Janlori Goldman

 

It’s hard to believe that the winter solstice is this week. For residents of the Northern Hemisphere, December 21st is both the longest night, and the shortest day, depending on your perspective. On December 21st, there will be 24 hours of daylight south of the Antarctic Circle and 24 hours of darkness north of the Arctic Circle.

Today’s Sunday Poem, “Winter Solstice,” by Janlori Goldman marks the event, while also paying tribute to one of America’s most respected poets: Jean Valentine.

“When I returned to New York many years ago, I moved into an old gargoyled apartment building and found that Jean Valentine and I were neighbors,” Goldman explained to me this week via email.

She lived a few floors aboved me so kept on eye on things. We shared mugs of tea and my daughter occasionally tended Jean’s cat. After a summer program at Sarah Lawrence, Jean encouraged my writing with a quiet yet firm phrase about the necessity of poetry. But mainly we chatted about our families, and the building’s staff and residents, and poets we adored.

In 2010, shortly after I’d left Jean and the gargoyles to make a new home with my sweetheart, the winter solstice coincided with a total lunar eclipse. A rough version of “Winter Solstice” came to me that morning, the first lines arriving at about 3 a.m. in a mix of chill, eeriness, awe, and longing. Not quite able to ask for “the mother,” but with some distance, once removed, in the form of a “friend’s mother,” a yearning both ancient and present. The final lines appeared, and when I read them later I felt the loss, something got written there that surprised me.

Goldman now lives “at the other end of Manhattan — where the island narrows and the Hudson came up into the streets during Hurricane Sandy.” But she and Jean still “share tea and dark chocolate and celebrate elections.”

“I dedicated this poem to Jean in appreciation for how she urges me to ‘say it’, through the example of her own poems and the clear light of her words when she looks at one of mine.”

Here’s to friends, loved ones, and those much-anticipated, additional minutes of sunlight, which are coming our way very, very soon.

 

 

 

 

Winter Solstice

 

for Jean Valentine

 

O odd light

bring me the old season

that winter familiar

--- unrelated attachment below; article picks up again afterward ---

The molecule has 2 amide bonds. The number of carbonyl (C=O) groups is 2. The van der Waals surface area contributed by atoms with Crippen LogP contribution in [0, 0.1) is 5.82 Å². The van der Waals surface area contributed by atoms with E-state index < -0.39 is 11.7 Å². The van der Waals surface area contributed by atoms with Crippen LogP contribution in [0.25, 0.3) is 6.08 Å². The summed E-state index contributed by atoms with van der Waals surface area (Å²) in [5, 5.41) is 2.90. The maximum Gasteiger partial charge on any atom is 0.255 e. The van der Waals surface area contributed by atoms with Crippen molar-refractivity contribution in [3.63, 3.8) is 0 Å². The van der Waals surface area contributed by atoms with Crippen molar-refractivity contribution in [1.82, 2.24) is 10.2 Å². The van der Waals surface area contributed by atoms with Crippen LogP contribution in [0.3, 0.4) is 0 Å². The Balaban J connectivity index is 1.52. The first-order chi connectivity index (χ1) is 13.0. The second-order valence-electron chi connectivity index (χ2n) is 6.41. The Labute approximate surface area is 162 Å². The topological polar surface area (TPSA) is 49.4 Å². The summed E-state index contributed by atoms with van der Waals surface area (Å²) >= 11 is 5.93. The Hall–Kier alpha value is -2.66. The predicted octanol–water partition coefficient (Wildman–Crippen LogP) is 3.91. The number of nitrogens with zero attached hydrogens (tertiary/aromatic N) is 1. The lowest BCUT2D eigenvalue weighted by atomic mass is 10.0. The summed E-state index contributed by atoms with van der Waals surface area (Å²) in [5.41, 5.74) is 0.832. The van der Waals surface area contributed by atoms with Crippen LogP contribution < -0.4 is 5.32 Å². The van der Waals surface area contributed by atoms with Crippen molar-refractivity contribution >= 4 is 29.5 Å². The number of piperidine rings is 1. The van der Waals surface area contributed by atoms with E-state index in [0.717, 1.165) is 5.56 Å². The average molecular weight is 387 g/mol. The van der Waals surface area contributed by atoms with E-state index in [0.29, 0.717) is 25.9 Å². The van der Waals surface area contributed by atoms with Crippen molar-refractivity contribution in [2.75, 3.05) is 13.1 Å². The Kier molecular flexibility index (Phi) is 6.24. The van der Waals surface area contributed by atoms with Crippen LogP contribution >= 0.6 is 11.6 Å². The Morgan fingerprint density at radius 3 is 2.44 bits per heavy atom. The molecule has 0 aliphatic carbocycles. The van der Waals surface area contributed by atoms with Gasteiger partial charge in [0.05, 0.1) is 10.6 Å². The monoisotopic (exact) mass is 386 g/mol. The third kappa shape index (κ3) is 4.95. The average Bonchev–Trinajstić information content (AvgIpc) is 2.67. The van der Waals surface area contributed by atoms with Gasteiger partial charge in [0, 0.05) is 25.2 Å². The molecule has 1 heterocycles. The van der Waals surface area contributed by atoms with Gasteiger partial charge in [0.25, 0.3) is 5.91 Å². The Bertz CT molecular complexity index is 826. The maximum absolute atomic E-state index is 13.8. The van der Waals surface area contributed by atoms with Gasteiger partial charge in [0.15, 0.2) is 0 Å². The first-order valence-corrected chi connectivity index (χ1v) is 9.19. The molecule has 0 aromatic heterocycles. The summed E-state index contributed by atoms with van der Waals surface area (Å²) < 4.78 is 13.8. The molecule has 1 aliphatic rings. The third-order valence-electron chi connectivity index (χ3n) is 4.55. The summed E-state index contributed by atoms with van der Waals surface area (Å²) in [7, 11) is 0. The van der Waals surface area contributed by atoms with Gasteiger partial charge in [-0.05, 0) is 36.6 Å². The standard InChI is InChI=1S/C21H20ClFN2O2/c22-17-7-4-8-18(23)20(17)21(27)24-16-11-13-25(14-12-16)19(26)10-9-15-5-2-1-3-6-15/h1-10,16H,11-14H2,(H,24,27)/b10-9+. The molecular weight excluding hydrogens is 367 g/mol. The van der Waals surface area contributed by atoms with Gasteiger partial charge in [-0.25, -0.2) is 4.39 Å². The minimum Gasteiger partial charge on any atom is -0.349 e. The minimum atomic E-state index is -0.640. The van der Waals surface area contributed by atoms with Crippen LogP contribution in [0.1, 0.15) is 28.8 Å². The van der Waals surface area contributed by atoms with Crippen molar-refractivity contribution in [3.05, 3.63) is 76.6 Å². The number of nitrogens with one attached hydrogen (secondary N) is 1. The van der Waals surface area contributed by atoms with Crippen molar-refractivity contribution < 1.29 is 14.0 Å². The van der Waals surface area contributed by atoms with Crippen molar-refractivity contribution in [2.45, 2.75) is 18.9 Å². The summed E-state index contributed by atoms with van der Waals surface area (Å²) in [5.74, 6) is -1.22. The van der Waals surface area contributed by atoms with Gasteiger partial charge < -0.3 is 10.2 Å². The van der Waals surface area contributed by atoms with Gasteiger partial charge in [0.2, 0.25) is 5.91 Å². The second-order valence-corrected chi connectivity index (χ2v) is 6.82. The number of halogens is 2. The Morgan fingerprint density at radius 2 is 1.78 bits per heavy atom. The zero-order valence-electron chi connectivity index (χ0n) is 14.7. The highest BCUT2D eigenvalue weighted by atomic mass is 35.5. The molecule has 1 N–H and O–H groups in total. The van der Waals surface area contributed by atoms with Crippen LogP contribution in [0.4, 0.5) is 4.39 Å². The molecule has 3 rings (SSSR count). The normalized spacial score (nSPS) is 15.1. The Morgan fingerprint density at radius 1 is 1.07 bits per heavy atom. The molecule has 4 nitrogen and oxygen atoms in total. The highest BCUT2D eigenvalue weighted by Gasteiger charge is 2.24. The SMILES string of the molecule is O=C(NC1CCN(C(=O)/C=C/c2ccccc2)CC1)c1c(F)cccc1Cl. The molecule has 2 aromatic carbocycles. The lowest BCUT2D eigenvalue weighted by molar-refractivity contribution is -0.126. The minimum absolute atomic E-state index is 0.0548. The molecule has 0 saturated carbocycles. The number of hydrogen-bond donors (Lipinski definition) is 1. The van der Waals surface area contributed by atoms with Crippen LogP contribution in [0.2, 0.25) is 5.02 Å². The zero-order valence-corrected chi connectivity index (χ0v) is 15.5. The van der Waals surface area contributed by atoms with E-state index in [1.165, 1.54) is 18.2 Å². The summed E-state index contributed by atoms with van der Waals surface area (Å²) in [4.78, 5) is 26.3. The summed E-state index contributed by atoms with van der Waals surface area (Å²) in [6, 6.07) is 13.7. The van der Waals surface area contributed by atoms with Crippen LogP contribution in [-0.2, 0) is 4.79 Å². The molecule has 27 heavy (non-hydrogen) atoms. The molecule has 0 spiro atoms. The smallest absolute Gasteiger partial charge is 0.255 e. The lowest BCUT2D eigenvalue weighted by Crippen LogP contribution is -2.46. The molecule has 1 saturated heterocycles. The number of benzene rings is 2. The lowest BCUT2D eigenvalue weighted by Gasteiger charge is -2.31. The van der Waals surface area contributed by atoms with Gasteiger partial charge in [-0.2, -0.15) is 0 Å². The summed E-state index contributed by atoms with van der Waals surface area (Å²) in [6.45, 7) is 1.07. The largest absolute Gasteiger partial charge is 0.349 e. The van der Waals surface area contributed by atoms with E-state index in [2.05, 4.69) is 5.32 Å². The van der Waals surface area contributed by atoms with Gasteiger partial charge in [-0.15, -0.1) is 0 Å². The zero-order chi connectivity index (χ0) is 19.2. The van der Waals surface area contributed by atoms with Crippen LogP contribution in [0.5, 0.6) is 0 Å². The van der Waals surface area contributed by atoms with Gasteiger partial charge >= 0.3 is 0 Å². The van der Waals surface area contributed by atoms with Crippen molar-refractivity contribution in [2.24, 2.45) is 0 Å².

a slow sheathing of moon in shadow

as if sky were a gill

through which all things

flow in                 filter out

bring me a home with no right angles

a space of curling in

not too bright or sharp

and bring me the time before that

with the garden dark with broken-down

coffee grounds                 rows of flowering mustard greens

the smell of ripped roots fresh

from the pull

and then before that

to my round house a friend will come

or maybe the friend’s mother

I’ll say stay for dinner

she’ll say let me sew that button

 

 

About Janlori Goldman

Janlori Goldman is a poet, lawyer, and teacher. In 2011 her first manuscript, Rough Comfort, was a finalist for the Philip Levine Prize for Poetry from California State University, Fresno, and the Alice James Kinreth Gensler Award. Her poems have been published in Calyx, The Cortland Review, Contrary, Connotation Press, Mudlark, The Sow’s Ear, Four and Twenty, The Mom Egg, Storyscape Journal, and Gertrude Press.

For many years Janlori worked as a civil rights advocate, specializing in privacy and health. Recently, she has taught at Columbia University in the School of Public Health, the Narrative Medicine Program, and the law school. Janlori co-edited For the Crown of Your Heads: Poems for Haiti to raise money for the rebuilding of a library destroyed in the recent earthquake.

This year Janlori worked with Paris Press to issue the first ever pairing of Virginia Woolf’s On Being Ill, with her mother, Julia Stephen’s Notes from Sick Rooms, binding together Woolf and Stephen for the first time, as mother and daughter, and nurse and patient, both of them exquisite, witty writers.

Janlori volunteers as a writing mentor at Memorial Sloan Kettering’s Cancer Center, and hosts the Huge Shoes Poetry Salon.

 

 

 

New Perks for Gwarlingo Members

Thanks to all of the readers who have contributed to the Gwarlingo Membership Drive. $5000 of the $15,000 goal has been raised so far. Thank you!

Though art work by Matthew Northridge, Bill Jacobson, and Rachel Perry Welty quickly sold out, I have added a new perk for $100 donors. This gorgeous, signed, limited-edition book by Margaret Lanzetta…

 

 

 

 

 

This special edition photograph by Barry Underwood has just arrived in the Gwarlingo studio, as well. The print is limited to ten lucky donors, so don’t wait too long…

 

 

 

Rachel Perry Welty’s artist books were quickly snatched up, but ONE $1000 donor will receive a fruit sticker drawing by Rachel similar to this one…

 

Rachel Perry Welty, Sin and Paradise, 2009. Fruit stickers and archival adhesive on paper. 21.5 x 21.5 inches (Photo by Clements Howcroft, Boston courtesy the artist and Yancey Richardson Gallery, New York)

 

 

The interactive Member Profiles available to donors who give $50 are more are proving to be extremely popular as well. This is a great chance to share your own work or the work of your arts organization with Gwarlingo readers…

 

 

There are lots of other cool rewards too, including a personalized Complete Creative Intensive with me. It’s a great way to jump-start your work in 2013.

If you haven’t donated yet, you can check out my video, artist bios, and all of the member perks here on the Gwarlingo site. A big thank you to everyone who has already supported Gwarlingo. I couldn’t do it without you.

Enjoy your Sunday and happy holidays!

 

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